Family offices have become all the rage today. A “family office” is not a physician’s or dentist’s office, it is a special type of lightly regulated financial firm used by the ultra-rich to manage their uber wealth. Until recently, family offices were mainly used by corporate billionaires such as Bill Gates as the most tax- and cost-effective way to manage their wealth over the long run.
Today, however, a growing number of prominent hedge fund titans are also quietly creating family offices for themselves, in many cases actually as a part of their firms. Billionaire hedge fund managers Bill Ackman, Ray Dalio, Eric Mindich and Dan Och among others have established single family offices, and the trend is raising some hackles in the industry. The critics argue that its obvious that hedge fund managers should remain focused on their hedge funds and live by the results of their efforts.
In regards to a recent “controversy” over Ackman’s profit on Sprout, Ackman states “The Pershing Square funds are not permitted to make private investments. Employees are therefore permitted to invest in private equity, private real estate, venture capital, and funds that invest in these asset classes in addition to other hedge funds. These investments each require consent from our Chief Compliance Officer before they are made. This approach limits but does not eliminate the potential for conflicts of interest from personal investments.”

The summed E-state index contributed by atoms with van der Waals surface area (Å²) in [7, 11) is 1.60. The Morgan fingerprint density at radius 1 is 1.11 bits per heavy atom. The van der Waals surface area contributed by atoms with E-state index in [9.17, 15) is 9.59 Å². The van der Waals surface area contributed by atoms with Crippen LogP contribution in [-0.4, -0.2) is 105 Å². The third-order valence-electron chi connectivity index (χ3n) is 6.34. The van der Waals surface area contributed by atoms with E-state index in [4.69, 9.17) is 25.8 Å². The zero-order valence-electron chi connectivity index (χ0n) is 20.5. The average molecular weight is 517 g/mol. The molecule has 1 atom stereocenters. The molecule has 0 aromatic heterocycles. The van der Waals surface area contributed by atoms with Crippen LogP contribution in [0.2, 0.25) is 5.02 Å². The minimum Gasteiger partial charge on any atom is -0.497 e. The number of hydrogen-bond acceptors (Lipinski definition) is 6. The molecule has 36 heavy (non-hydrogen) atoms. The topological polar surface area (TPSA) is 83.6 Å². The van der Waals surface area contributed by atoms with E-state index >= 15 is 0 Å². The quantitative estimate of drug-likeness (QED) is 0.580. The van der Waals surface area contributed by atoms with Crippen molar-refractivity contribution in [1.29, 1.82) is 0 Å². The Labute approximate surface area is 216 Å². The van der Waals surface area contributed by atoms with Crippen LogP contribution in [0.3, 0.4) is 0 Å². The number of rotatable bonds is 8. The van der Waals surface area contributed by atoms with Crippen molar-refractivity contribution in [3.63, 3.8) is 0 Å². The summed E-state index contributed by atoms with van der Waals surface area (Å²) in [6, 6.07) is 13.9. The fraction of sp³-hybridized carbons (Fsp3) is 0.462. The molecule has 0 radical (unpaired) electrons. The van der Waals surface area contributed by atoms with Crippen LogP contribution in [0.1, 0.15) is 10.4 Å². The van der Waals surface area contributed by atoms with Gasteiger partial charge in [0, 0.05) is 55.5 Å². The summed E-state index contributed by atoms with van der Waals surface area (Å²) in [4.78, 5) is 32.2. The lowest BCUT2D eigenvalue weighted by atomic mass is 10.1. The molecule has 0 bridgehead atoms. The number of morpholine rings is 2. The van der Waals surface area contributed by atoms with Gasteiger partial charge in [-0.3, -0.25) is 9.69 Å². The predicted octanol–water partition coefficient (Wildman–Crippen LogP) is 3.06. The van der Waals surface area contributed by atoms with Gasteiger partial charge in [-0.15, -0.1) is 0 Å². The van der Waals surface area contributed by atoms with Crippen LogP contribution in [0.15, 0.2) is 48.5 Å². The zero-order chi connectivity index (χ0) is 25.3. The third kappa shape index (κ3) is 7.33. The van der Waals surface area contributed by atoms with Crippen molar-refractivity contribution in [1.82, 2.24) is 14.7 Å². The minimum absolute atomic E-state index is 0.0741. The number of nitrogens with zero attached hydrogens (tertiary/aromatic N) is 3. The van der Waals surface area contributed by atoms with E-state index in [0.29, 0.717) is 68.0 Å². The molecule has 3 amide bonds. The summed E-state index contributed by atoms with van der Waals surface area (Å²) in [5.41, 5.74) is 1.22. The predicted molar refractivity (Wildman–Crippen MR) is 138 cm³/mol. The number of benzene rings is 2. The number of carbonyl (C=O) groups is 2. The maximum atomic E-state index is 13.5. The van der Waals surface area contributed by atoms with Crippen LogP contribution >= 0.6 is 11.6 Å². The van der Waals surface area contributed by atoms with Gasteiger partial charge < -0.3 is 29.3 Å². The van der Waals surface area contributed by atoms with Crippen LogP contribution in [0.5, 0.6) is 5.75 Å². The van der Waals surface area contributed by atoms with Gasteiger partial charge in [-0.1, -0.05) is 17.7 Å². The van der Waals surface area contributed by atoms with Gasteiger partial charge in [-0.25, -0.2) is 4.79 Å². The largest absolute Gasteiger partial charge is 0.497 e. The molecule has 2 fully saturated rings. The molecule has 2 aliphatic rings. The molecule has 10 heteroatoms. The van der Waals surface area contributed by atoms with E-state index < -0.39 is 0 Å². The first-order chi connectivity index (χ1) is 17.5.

“I expect hedge fund managers to be 100 percent invested in their hedge funds,” argues Karl Scheer, chief investment officer of the $1.2 billion endowment at the University of Cincinnati. “I prefer that they’re singularly focused in order to achieve the best results.” A statement which seems a bit extreme in our humble opinion.
Are hedge fund family offices just diversification or do they cross the line?
As some analysts point out, the super-rich hedge fund managers are just diversifying their assets. However, both clients and government regulators are concerned that these hedge fund family offices could lead to potential conflicts, including who covers costs for what and in particular the potential for investments to overlap or be on opposite sides.
Critics point out that the lines can and do get blurry. Ackman's Table family office, for example, took a position in Sprout Pharmaceuticals, maker of the first female "Viagra". A soon as the new drug was approved by the FDA in August, Sprout was snapped up by Valeant, a firm that Ackman and Pershing had inside knowledge of related to a recent a hostile-takeover situation.
The business of loosely regulated family offices has mushroomed in today's world of Wall Street plutocrats. It's not just the corporate titans and hedge fund princes who are joining the trend, private equity billionaires including Leon Black and David Bonderman have set up family offices as well.